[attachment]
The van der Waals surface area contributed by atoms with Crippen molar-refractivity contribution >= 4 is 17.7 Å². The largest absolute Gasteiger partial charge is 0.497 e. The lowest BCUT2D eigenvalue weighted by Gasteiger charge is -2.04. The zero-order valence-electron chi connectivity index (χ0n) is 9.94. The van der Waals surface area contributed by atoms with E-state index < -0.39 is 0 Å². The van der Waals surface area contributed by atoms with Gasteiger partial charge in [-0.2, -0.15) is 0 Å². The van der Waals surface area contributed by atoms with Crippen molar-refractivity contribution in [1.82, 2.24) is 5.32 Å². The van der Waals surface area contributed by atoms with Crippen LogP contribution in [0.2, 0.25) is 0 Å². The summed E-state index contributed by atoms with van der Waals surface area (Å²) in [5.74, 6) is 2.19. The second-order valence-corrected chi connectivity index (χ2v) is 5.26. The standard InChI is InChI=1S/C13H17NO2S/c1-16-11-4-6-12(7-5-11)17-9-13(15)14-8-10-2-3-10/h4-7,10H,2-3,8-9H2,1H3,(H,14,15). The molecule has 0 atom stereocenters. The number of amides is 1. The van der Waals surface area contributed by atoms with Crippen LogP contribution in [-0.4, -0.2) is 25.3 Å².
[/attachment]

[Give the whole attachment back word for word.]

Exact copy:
The van der Waals surface area contributed by atoms with Crippen molar-refractivity contribution >= 4 is 17.7 Å². The largest absolute Gasteiger partial charge is 0.497 e. The lowest BCUT2D eigenvalue weighted by Gasteiger charge is -2.04. The zero-order valence-electron chi connectivity index (χ0n) is 9.94. The van der Waals surface area contributed by atoms with E-state index < -0.39 is 0 Å². The van der Waals surface area contributed by atoms with Gasteiger partial charge in [-0.2, -0.15) is 0 Å². The van der Waals surface area contributed by atoms with Crippen molar-refractivity contribution in [1.82, 2.24) is 5.32 Å². The van der Waals surface area contributed by atoms with Crippen LogP contribution in [0.2, 0.25) is 0 Å². The summed E-state index contributed by atoms with van der Waals surface area (Å²) in [5.74, 6) is 2.19. The second-order valence-corrected chi connectivity index (χ2v) is 5.26. The standard InChI is InChI=1S/C13H17NO2S/c1-16-11-4-6-12(7-5-11)17-9-13(15)14-8-10-2-3-10/h4-7,10H,2-3,8-9H2,1H3,(H,14,15). The molecule has 0 atom stereocenters. The number of amides is 1. The van der Waals surface area contributed by atoms with Crippen LogP contribution in [-0.4, -0.2) is 25.3 Å².